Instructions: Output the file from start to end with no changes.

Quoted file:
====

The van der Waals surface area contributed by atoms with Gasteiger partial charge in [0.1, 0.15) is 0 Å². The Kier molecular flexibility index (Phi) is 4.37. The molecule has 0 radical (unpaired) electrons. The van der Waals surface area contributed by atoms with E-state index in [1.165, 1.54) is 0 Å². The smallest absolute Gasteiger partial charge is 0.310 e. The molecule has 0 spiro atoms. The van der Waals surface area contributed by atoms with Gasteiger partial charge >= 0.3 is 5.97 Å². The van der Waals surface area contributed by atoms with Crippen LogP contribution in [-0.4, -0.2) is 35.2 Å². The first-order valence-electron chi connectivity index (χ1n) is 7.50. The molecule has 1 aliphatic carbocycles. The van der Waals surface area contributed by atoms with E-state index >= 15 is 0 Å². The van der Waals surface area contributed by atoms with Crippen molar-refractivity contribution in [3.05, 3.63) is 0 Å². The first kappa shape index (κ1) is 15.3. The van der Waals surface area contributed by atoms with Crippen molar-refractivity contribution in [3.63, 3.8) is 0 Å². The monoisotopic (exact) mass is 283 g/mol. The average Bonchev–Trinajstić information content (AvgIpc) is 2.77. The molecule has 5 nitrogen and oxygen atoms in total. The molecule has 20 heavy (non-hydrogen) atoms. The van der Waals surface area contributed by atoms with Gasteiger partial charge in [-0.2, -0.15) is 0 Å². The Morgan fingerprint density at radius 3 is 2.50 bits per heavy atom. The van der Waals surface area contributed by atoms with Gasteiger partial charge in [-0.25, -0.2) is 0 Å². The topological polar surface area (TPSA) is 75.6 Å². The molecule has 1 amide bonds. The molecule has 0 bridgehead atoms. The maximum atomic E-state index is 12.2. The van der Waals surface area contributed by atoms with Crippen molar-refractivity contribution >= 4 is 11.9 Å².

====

The van der Waals surface area contributed by atoms with Gasteiger partial charge in [0.1, 0.15) is 0 Å². The Kier molecular flexibility index (Phi) is 4.37. The molecule has 0 radical (unpaired) electrons. The van der Waals surface area contributed by atoms with E-state index in [1.165, 1.54) is 0 Å². The smallest absolute Gasteiger partial charge is 0.310 e. The molecule has 0 spiro atoms. The van der Waals surface area contributed by atoms with Gasteiger partial charge >= 0.3 is 5.97 Å². The van der Waals surface area contributed by atoms with Crippen LogP contribution in [-0.4, -0.2) is 35.2 Å². The first-order valence-electron chi connectivity index (χ1n) is 7.50. The molecule has 1 aliphatic carbocycles. The van der Waals surface area contributed by atoms with E-state index >= 15 is 0 Å². The van der Waals surface area contributed by atoms with Crippen molar-refractivity contribution in [3.05, 3.63) is 0 Å². The first kappa shape index (κ1) is 15.3. The van der Waals surface area contributed by atoms with Crippen molar-refractivity contribution in [3.63, 3.8) is 0 Å². The monoisotopic (exact) mass is 283 g/mol. The average Bonchev–Trinajstić information content (AvgIpc) is 2.77. The molecule has 5 nitrogen and oxygen atoms in total. The molecule has 20 heavy (non-hydrogen) atoms. The van der Waals surface area contributed by atoms with Gasteiger partial charge in [-0.2, -0.15) is 0 Å². The Morgan fingerprint density at radius 3 is 2.50 bits per heavy atom. The van der Waals surface area contributed by atoms with Gasteiger partial charge in [-0.25, -0.2) is 0 Å². The topological polar surface area (TPSA) is 75.6 Å². The molecule has 1 amide bonds. The molecule has 0 bridgehead atoms. The maximum atomic E-state index is 12.2. The van der Waals surface area contributed by atoms with Crippen molar-refractivity contribution >= 4 is 11.9 Å².